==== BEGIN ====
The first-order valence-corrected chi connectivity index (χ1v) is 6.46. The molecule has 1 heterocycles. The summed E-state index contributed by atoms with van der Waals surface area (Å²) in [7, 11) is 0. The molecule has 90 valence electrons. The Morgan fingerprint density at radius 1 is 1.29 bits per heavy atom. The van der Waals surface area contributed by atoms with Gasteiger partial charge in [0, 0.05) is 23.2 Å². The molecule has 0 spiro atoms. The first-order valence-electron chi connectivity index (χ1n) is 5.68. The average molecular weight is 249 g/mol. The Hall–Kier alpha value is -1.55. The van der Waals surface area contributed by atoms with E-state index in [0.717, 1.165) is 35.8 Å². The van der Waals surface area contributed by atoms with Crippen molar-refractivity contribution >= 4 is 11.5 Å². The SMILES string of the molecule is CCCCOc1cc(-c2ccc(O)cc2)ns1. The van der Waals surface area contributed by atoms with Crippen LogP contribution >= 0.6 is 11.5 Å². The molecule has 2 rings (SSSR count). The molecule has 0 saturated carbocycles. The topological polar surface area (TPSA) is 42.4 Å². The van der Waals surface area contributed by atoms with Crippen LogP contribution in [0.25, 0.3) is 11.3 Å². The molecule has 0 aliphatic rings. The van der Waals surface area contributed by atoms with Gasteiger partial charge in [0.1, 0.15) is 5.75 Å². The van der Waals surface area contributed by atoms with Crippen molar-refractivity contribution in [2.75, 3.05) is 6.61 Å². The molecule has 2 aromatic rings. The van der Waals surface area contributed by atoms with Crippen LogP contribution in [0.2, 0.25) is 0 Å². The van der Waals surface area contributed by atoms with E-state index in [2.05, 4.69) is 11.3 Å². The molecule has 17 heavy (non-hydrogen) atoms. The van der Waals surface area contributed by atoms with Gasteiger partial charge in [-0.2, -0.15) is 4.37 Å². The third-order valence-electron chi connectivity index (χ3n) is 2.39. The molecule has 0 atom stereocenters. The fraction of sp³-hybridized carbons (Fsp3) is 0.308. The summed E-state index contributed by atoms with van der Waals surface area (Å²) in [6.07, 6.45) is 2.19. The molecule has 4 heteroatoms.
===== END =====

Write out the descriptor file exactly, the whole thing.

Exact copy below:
The first-order valence-corrected chi connectivity index (χ1v) is 6.46. The molecule has 1 heterocycles. The summed E-state index contributed by atoms with van der Waals surface area (Å²) in [7, 11) is 0. The molecule has 90 valence electrons. The Morgan fingerprint density at radius 1 is 1.29 bits per heavy atom. The van der Waals surface area contributed by atoms with Gasteiger partial charge in [0, 0.05) is 23.2 Å². The molecule has 0 spiro atoms. The first-order valence-electron chi connectivity index (χ1n) is 5.68. The average molecular weight is 249 g/mol. The Hall–Kier alpha value is -1.55. The van der Waals surface area contributed by atoms with E-state index in [0.717, 1.165) is 35.8 Å². The van der Waals surface area contributed by atoms with Crippen molar-refractivity contribution >= 4 is 11.5 Å². The SMILES string of the molecule is CCCCOc1cc(-c2ccc(O)cc2)ns1. The van der Waals surface area contributed by atoms with Crippen LogP contribution >= 0.6 is 11.5 Å². The molecule has 2 rings (SSSR count). The molecule has 0 saturated carbocycles. The topological polar surface area (TPSA) is 42.4 Å². The van der Waals surface area contributed by atoms with Crippen LogP contribution in [0.25, 0.3) is 11.3 Å². The molecule has 0 aliphatic rings. The van der Waals surface area contributed by atoms with Gasteiger partial charge in [0.1, 0.15) is 5.75 Å². The van der Waals surface area contributed by atoms with Crippen molar-refractivity contribution in [2.75, 3.05) is 6.61 Å². The molecule has 2 aromatic rings. The van der Waals surface area contributed by atoms with Crippen LogP contribution in [0.2, 0.25) is 0 Å². The van der Waals surface area contributed by atoms with E-state index in [2.05, 4.69) is 11.3 Å². The molecule has 17 heavy (non-hydrogen) atoms. The van der Waals surface area contributed by atoms with Gasteiger partial charge in [-0.2, -0.15) is 4.37 Å². The third-order valence-electron chi connectivity index (χ3n) is 2.39. The molecule has 0 atom stereocenters. The fraction of sp³-hybridized carbons (Fsp3) is 0.308. The summed E-state index contributed by atoms with van der Waals surface area (Å²) in [6.07, 6.45) is 2.19. The molecule has 4 heteroatoms.